Ce dimanche paresseux
Trip Start Jan 17, 2010
42Trip End May 18, 2010
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Where I stayed
rue de Lourmel
Classes still don't start till February 1st, however I have a grammar revision class for a few days to get myself back in the mindset of French writing, grammar, etc. My professor, Jeanne, is not my favorite and to top it off my homework load for Monday is not appreciated. I'm in Paris, who wants homework?!
Friday: I had morning class at 11:30 and then a private tour of the Musee du Louvre. It was only a short tour about 1hr30min, but we all received listening devices, so we could hear our tour guide over the voices of everyone else. Though the tour was in French, our tour guide knew we were students and spoke at a much easier pace. Personally, I was amazed at the amount of information I understood. Also, because the tour was so short, she took us to all the major or popular exhibits. So next time when I go, which I will since I get into ALL Paris museums for free with my student ID, I can take a look at some of the other exhibits and not worry about seeing the Mona Lisa, etc
Saturday: Unfortunately rainy and wet, but my friends and I met to first eat at a Resto-U (which is a campus cafeteria and much cheaper for the amount of food you get). We went to Cite Universite, right at the bottom of the 14th arrd. before you crossover the city-line of Paris. The campus was beautiful. Afterwords we went to the Eiffel Tower, to be tourists, of course. Didn't go up though, we'll wait for a sunny, clear day. Afterwords we found L'Ecole Militaire, which is an old military school, now turned museum and on the front-side is a huge dome building erected for Napoleon's Grave. After wards, back to the Latin Quartier, for drinks and Gyros, yum!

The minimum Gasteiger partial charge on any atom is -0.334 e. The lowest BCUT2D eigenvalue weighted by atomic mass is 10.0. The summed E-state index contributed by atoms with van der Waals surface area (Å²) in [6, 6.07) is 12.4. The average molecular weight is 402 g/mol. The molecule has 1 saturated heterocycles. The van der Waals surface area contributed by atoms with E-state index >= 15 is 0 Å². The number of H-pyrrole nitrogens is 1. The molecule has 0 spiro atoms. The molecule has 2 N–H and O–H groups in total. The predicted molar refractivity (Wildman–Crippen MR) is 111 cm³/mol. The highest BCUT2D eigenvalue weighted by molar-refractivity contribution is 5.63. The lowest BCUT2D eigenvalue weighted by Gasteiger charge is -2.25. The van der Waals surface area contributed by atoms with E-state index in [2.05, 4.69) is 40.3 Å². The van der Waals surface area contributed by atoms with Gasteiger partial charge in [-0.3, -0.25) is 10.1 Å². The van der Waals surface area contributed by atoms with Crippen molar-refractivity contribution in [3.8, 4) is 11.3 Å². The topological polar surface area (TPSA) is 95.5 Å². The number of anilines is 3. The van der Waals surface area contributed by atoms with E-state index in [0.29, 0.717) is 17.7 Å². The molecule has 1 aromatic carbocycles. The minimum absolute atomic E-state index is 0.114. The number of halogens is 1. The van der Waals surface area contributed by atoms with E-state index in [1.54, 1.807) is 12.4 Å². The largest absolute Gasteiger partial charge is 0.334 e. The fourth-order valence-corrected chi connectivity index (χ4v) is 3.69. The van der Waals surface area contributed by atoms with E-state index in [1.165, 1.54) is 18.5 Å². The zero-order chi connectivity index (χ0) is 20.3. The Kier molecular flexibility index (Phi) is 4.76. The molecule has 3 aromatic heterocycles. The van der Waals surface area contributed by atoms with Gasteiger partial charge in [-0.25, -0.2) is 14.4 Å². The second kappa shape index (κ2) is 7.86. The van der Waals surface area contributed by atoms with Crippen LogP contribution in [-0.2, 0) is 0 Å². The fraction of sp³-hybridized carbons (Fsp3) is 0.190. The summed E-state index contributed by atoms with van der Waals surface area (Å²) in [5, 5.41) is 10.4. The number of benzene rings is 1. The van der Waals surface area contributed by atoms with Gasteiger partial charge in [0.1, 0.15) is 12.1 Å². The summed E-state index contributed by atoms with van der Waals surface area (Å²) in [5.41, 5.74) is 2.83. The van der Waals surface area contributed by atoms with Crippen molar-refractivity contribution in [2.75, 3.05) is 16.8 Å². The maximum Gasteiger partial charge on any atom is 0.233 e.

Sunday: This morning I went for a run through Parc Andre Citroen
-School is extremely important in France. Starting at an early age, children are disciplined to not only have common courtesy, but also respect for their elders/leaders. Most children, when introduced to an adult, will say "Bonjour Madame, Bonjour Monsieur" and shake their hand. There is also two forms of "you" in French language: the "tu" form for informal situations and the "vous" for formal situations. When children talk to their elders they will use "vous", even when speaking to their parents, because it is a sign of high respect. Children are also taught English at a very early age and most will be able to speak quite a bit of it.
-I still have yet to hear a French song. Every restaurant, bar, street performer, etc. plays or sings American music. From Lady Gaga to Usher, new pop/rap. Or classics, like the Beatles, Michael Jackson, the song "Pretty Woman" came on in a bar last night and some French girls sitting across from us were singing the words spot-on.
-Also, last night when entering the metro station after my night out, a large crowd had gathered around some street performers and all the French citizens were singing and shouting to yet again another American song.
-Food and drinks are extremely expensive, partially due to the rate of exchange (money).
-If you want coffee, don't expect to get anything near the size of a tall, grande, or venti like in the States
-It is also hard to find coffee to go (unless you find a Starbucks of course). The French like to sit and enjoy all their food and drinks, therefore in order to find coffee, you must be willing to sit and enjoy.
-ballerines- flats (shoes)
-un pomme de douche- shower-head
-"Ca Marche"- "It works"